Secretary Ms.Sarala Kapoor
Assistant Secretary
Dr.(Ms.) Jhuma Basak
Ms. Micky Bhatia
Mrs. Mallika Akbar
Members Mr. S. Forbes
Dr.(Mrs.) Bani Pain

Director of the Institute
Prof. (Dr.) Pushpa Misra

Members Mrs. M.K. Dastur
Dr.(Ms.) Jhuma Basak
Ms. Micky Bhatia
Mrs. Purnima Gupta
Mrs. Mahasweta Biswas
Dr.(Mrs.) Tultul Ghosh (Aich)
Dr.(Mrs.) Bani Pain

The major task of the Board is to look after the training procedure from selection of candidates to their final evaluation including forming the syllabus and making arrangements for theory classes.
The Institute also offers a one-year Psychiatric Counseling Course with the aim to equip the students with the basic counseling skills. The response to the course has been very encouraging.
The Society runs a Psychiatric Clinic – Girindrasekhar Memorial Clinic – established in 1970. Since then the Clinic with the help of expert psychiatrists, psychologists, and psychoanalysts has been offering mental health services to the poorer section of the society for a nominal charge. Currently three psychiatrists are regularly sitting at the Clinic offering their services to the mentally afflicted people.

The Society organizes Dr. G. Bose memorial Lecture every year besides organizing workshops, seminars and conferences periodically.

In 2018, our Mumbai chapter organized their annual conference in collaboration with Australian Psychoanalytical Society.
they also organized Maneck Bharucha Memorial conference in memory of Late Dr. Maneck Bharucha which was a huge success and was attended by internationally famous Psychoanalysts.

Outreach activities:
In order to encourage interest in psychoanalysis, the Society has provided affiliation to a six-month certificate course on the basic theories of psychoanalysis conducted by the Department of Psychology, West Bengal State University at Barasat.

Our members are also teaching theory classes to interested students at Ahmedabad and Bangalore – two big cities of India with the aim of creating awareness about psychoanalytic theory and therapy. These efforts are proving very fruitful.
The Society has a good library exclusively for psychoanalytic books. It has 2500 books. The library is not yet computerized. The card system still prevails. We plan to computerize it soon. Our present librarian is Dr. Bani pain.

Our distinguished visitors:
Being one of the oldest component societies of the IPA, we have been fortunate to have very distinguished visitors to our Society - some of them legendary- Carl Gustav Jung, Prof. G. M. Carstairs, Dr. W. H. Kiernan, Prof. Samuel Z. Orgel, Dr. Joseph Sandler, Dr. Samuel Erlich, very recently Dr. Laura katz and others. Our recent most distinguished visitor was Alexandra Billinghurst, Vice President of IPA.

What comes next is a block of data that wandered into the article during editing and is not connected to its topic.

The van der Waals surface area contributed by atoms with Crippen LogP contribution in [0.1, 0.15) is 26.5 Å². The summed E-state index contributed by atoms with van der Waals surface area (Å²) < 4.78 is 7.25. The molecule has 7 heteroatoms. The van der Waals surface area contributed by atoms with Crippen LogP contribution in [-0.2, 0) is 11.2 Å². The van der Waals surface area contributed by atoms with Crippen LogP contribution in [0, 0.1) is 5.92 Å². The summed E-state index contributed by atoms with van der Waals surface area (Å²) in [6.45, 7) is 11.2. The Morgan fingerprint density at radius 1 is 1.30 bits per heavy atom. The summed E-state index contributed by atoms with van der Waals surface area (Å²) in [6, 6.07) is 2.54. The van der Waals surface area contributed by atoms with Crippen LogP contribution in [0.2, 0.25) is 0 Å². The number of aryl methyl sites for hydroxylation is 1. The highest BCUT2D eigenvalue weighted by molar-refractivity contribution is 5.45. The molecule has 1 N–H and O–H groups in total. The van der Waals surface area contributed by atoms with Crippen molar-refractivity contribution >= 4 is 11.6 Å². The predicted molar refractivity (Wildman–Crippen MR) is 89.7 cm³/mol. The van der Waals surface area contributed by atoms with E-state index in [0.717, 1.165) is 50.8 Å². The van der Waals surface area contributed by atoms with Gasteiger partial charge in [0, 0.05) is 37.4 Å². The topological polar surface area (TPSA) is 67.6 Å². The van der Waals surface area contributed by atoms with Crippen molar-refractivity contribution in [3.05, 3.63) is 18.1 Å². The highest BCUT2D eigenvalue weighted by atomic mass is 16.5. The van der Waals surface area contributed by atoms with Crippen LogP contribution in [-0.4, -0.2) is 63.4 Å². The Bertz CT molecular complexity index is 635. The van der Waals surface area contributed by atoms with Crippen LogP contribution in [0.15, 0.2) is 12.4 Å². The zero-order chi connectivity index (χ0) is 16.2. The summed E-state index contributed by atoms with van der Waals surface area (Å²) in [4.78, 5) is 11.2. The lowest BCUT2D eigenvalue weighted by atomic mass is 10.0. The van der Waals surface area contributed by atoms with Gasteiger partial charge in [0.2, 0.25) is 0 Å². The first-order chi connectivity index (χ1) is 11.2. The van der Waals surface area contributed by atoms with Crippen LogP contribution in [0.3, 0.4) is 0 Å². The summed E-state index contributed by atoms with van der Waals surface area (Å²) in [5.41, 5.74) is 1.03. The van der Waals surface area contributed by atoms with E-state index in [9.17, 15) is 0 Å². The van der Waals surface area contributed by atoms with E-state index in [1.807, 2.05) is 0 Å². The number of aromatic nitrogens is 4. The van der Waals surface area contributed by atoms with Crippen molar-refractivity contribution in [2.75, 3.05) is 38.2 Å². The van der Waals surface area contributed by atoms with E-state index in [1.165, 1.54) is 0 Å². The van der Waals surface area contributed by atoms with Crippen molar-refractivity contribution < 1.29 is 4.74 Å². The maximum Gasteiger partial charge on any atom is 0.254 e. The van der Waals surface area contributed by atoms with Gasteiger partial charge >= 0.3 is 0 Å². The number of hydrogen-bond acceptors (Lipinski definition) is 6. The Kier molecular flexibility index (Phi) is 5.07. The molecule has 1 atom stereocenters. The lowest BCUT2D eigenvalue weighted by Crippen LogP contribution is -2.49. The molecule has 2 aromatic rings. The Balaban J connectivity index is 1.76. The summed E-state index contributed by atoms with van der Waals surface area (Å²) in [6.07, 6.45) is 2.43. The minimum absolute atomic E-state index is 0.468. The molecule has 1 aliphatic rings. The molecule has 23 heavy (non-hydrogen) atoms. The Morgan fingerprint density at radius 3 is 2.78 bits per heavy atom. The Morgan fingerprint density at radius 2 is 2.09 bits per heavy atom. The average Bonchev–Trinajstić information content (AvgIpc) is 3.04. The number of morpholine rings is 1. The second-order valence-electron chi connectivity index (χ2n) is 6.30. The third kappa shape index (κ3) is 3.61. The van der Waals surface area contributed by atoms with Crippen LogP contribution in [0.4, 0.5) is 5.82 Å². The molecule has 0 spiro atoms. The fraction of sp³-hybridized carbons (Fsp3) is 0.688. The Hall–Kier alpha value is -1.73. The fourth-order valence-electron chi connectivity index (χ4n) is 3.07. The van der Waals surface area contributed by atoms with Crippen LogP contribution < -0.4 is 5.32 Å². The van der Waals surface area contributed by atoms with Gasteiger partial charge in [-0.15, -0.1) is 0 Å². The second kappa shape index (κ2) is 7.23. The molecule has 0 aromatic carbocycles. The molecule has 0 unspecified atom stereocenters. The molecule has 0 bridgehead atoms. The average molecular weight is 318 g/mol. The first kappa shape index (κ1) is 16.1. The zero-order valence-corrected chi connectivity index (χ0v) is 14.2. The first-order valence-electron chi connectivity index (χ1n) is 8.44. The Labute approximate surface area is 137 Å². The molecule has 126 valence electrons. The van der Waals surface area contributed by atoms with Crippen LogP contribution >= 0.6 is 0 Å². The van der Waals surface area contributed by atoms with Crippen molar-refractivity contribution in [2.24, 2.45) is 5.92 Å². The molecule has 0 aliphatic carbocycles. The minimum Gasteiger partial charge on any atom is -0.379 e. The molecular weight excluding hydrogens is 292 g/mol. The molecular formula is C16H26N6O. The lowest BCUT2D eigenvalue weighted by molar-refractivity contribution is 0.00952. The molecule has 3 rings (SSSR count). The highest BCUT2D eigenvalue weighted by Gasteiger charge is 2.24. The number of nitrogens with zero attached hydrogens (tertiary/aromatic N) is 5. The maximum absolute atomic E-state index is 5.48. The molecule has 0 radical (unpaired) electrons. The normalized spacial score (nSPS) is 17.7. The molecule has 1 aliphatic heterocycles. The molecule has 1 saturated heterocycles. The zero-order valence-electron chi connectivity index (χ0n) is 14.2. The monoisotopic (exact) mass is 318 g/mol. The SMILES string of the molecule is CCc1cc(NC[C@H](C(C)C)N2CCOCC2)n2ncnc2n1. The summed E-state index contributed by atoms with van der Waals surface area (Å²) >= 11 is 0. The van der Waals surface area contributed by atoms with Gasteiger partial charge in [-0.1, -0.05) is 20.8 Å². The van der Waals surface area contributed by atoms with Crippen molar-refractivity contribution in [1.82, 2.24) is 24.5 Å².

In 2018 an exploratoty committee comprising Dr. Antony Stufkens and Dr. Adriana Ponzoni visited our Society and also our Delhi and Mumbai chapters. Dr. Antony Stufkens delivered the 43rd G. Bose Memorial Lecture and Dr. Adriana Pozoni read a paper on 7th of February, 2018.
Four of our students presented clinical papers to the Exploratory Committee which were highly appreicated by both the visitors.
Dr. Ponzoni sought our permission to translate the Bose-Freud Correspondence to translate in Spanish which was gladly granted to her. After returning to her country, Dr. Ponzoni gave a seminar on Bose Freud Correspondence which was attended by a huge number of members and students of Spanish Psychoanalytical Society.

Society’s own English tri-monthly journal Samiksa was started in 1947 under the able editorship of Dr, G. Bose who remained its editor till his death. It was in Samiksa that the Bose-Freud Correspondence was first published serially. After 2008 it is being published bi-annually due to paucity of funds.

The Bengali journal of the Society “Chitta”, meaning “The Psyche”, was a very popular journal. It has a very big contribution in spreading awareness about psychoanalysis and mental health problems in the general population. It publication was discontinued in the early part of 1990s.

Bose also compiled a Bengali dictionary of all major psychoanalytical terms which was first published in 1953 and reprinted in 1972 – an invaluable contribution for the people of this State.

There has been a spurt of interest in psychoanalysis in the last 10- 15 years. This was evident from tAsia-pacific conference held at Taipei, Taiwan in the month of May, 2017. Dr. Minnie Dastur read a paper at the main section, Dr. Pushpa misra commented on the two papers presented in the panel "on being a psychoanalyst today'. she was also invited to launch her book "The Scientific Status of psychoanalysis:Evidence and Confirmation". Mrs. Micky Bhatia also participated in a panel. Ms. Gauri Salvi, Ms. Nilofer Kaul presented papers. Ms. Sarala Kapoor conducted small group sessions as well as conducted clinical sessions.

I would like to end with a happy note. The Asia Pacific Conference of 2022 will be held in Kolkata, India, to celebrate the centenary of the Indian Psychoanalytical Society. On behalf of the Society we invite you all to attend the conference and encourage us to contribute meaningfully to the science of psychoanalysis.


Professor Girindrasekhar Bose, D.Sc., M.B., F.N.I., the founder-president of Lumbini Park and of the Indian Psychoanalytical Society, the first professor psychology of the University of Calcutta and one of the founders of the Indian Psychological Association was born in Darbhanga (Bihar) on January 30, 1886.

Obtaining his medical degree in 1910, he began his career as a medical practitioner. From a very early period of his life, he was much interested in magic and hypnotism, and through that in the deeper workings of the mind. With this bent of mind, Bose tended more and more towards psychiatric practice and to the study of the science of psychology.

In 1917 Bose took his master’s degree in experimental psychology from the University of Calcutta, being among the first batch of students of the University’s of Calcutta conferred on him the Doctor of Science degree on his famous thesis titled “The Concept of Repression”, which attracted attention of Freud, Jones and other foremost psychoanalysts of the day. He was asked to be on the editorial board of the International Journal of Psychoanalysis. The Indian Psychoanalytical Society was founded by Bose in the year 1922, and was immediately accepted as a constituent member of the International Psychoanalytical Association. In the general psychology too, Bose make and number of original contributions. Spearman in his famous book, Psychology Down the Age has quoted long extracts from Bose’s article on Illusion and elaborately discussed Bose’s views.

Main Sources:
Ernest Jones: Sigmund Freud, Life And Work
Ernest Jones: Free AssociationsZeitschrift für Psychoanalyse
International Journal of Psycho-Analysis